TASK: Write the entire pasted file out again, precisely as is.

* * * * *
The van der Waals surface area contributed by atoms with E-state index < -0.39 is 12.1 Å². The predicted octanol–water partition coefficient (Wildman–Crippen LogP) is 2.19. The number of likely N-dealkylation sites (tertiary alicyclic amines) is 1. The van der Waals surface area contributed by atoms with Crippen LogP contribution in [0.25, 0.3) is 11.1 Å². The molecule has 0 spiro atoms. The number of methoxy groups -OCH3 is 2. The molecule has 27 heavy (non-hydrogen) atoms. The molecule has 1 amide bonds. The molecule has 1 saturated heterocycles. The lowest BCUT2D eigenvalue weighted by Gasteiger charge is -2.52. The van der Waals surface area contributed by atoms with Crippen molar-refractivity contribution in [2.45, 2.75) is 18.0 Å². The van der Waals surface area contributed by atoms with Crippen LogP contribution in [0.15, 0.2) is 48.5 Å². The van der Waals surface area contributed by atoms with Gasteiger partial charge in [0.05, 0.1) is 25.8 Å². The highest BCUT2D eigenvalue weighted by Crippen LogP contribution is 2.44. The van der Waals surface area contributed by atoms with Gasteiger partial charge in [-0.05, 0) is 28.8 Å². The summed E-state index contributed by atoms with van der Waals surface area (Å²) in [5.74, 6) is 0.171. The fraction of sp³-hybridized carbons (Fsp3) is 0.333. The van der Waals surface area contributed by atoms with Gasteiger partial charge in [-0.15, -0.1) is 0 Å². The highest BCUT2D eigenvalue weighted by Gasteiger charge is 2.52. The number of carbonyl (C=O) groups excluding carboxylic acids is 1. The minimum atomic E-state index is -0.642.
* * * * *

The van der Waals surface area contributed by atoms with E-state index < -0.39 is 12.1 Å². The predicted octanol–water partition coefficient (Wildman–Crippen LogP) is 2.19. The number of likely N-dealkylation sites (tertiary alicyclic amines) is 1. The van der Waals surface area contributed by atoms with Crippen LogP contribution in [0.25, 0.3) is 11.1 Å². The molecule has 0 spiro atoms. The number of methoxy groups -OCH3 is 2. The molecule has 27 heavy (non-hydrogen) atoms. The molecule has 1 amide bonds. The molecule has 1 saturated heterocycles. The lowest BCUT2D eigenvalue weighted by Gasteiger charge is -2.52. The van der Waals surface area contributed by atoms with Crippen molar-refractivity contribution in [2.45, 2.75) is 18.0 Å². The van der Waals surface area contributed by atoms with Crippen LogP contribution in [0.15, 0.2) is 48.5 Å². The van der Waals surface area contributed by atoms with Gasteiger partial charge in [0.05, 0.1) is 25.8 Å². The highest BCUT2D eigenvalue weighted by Crippen LogP contribution is 2.44. The van der Waals surface area contributed by atoms with Gasteiger partial charge in [-0.05, 0) is 28.8 Å². The summed E-state index contributed by atoms with van der Waals surface area (Å²) in [5.74, 6) is 0.171. The fraction of sp³-hybridized carbons (Fsp3) is 0.333. The van der Waals surface area contributed by atoms with Gasteiger partial charge in [-0.15, -0.1) is 0 Å². The highest BCUT2D eigenvalue weighted by Gasteiger charge is 2.52. The number of carbonyl (C=O) groups excluding carboxylic acids is 1. The minimum atomic E-state index is -0.642.